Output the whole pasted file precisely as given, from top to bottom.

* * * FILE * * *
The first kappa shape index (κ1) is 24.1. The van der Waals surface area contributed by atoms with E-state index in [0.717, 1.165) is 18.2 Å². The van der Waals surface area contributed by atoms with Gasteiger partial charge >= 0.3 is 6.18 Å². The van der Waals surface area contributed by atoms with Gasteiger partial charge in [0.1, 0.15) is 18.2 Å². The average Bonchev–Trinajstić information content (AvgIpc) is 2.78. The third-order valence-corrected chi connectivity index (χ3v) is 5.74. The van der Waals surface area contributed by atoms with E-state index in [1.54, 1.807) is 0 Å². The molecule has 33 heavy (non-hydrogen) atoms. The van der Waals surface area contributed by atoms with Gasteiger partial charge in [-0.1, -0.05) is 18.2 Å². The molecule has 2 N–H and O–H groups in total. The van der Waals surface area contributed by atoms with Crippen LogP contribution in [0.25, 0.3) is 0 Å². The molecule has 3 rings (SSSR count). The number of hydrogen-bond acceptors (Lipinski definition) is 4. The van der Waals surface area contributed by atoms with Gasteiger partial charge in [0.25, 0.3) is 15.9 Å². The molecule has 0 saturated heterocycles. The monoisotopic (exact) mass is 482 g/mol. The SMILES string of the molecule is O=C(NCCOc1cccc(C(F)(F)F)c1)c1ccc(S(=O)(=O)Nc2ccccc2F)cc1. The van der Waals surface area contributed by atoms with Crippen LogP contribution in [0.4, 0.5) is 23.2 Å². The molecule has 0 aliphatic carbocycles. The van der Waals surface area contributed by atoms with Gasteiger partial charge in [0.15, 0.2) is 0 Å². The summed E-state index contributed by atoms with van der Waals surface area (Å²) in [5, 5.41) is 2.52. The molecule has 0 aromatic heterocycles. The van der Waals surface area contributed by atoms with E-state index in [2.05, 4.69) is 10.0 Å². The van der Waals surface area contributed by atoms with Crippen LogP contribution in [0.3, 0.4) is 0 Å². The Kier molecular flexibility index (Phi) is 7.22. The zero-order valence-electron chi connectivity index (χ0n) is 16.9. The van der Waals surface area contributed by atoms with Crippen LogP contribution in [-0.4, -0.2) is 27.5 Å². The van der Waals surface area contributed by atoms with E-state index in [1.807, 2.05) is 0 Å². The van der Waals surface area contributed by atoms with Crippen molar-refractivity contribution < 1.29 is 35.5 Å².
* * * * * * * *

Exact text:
The first kappa shape index (κ1) is 24.1. The van der Waals surface area contributed by atoms with E-state index in [0.717, 1.165) is 18.2 Å². The van der Waals surface area contributed by atoms with Gasteiger partial charge >= 0.3 is 6.18 Å². The van der Waals surface area contributed by atoms with Gasteiger partial charge in [0.1, 0.15) is 18.2 Å². The average Bonchev–Trinajstić information content (AvgIpc) is 2.78. The third-order valence-corrected chi connectivity index (χ3v) is 5.74. The van der Waals surface area contributed by atoms with E-state index in [1.54, 1.807) is 0 Å². The molecule has 33 heavy (non-hydrogen) atoms. The van der Waals surface area contributed by atoms with Gasteiger partial charge in [-0.1, -0.05) is 18.2 Å². The molecule has 2 N–H and O–H groups in total. The van der Waals surface area contributed by atoms with Crippen LogP contribution in [0.25, 0.3) is 0 Å². The molecule has 3 rings (SSSR count). The number of hydrogen-bond acceptors (Lipinski definition) is 4. The van der Waals surface area contributed by atoms with Gasteiger partial charge in [0.25, 0.3) is 15.9 Å². The molecule has 0 saturated heterocycles. The monoisotopic (exact) mass is 482 g/mol. The SMILES string of the molecule is O=C(NCCOc1cccc(C(F)(F)F)c1)c1ccc(S(=O)(=O)Nc2ccccc2F)cc1. The van der Waals surface area contributed by atoms with Crippen LogP contribution in [0.4, 0.5) is 23.2 Å². The molecule has 0 aliphatic carbocycles. The van der Waals surface area contributed by atoms with Gasteiger partial charge in [0.15, 0.2) is 0 Å². The summed E-state index contributed by atoms with van der Waals surface area (Å²) in [5, 5.41) is 2.52. The molecule has 0 aromatic heterocycles. The van der Waals surface area contributed by atoms with E-state index in [2.05, 4.69) is 10.0 Å². The van der Waals surface area contributed by atoms with Crippen LogP contribution in [0.3, 0.4) is 0 Å². The Kier molecular flexibility index (Phi) is 7.22. The zero-order valence-electron chi connectivity index (χ0n) is 16.9. The van der Waals surface area contributed by atoms with Crippen LogP contribution in [-0.4, -0.2) is 27.5 Å². The van der Waals surface area contributed by atoms with E-state index in [1.807, 2.05) is 0 Å². The van der Waals surface area contributed by atoms with Crippen molar-refractivity contribution < 1.29 is 35.5 Å².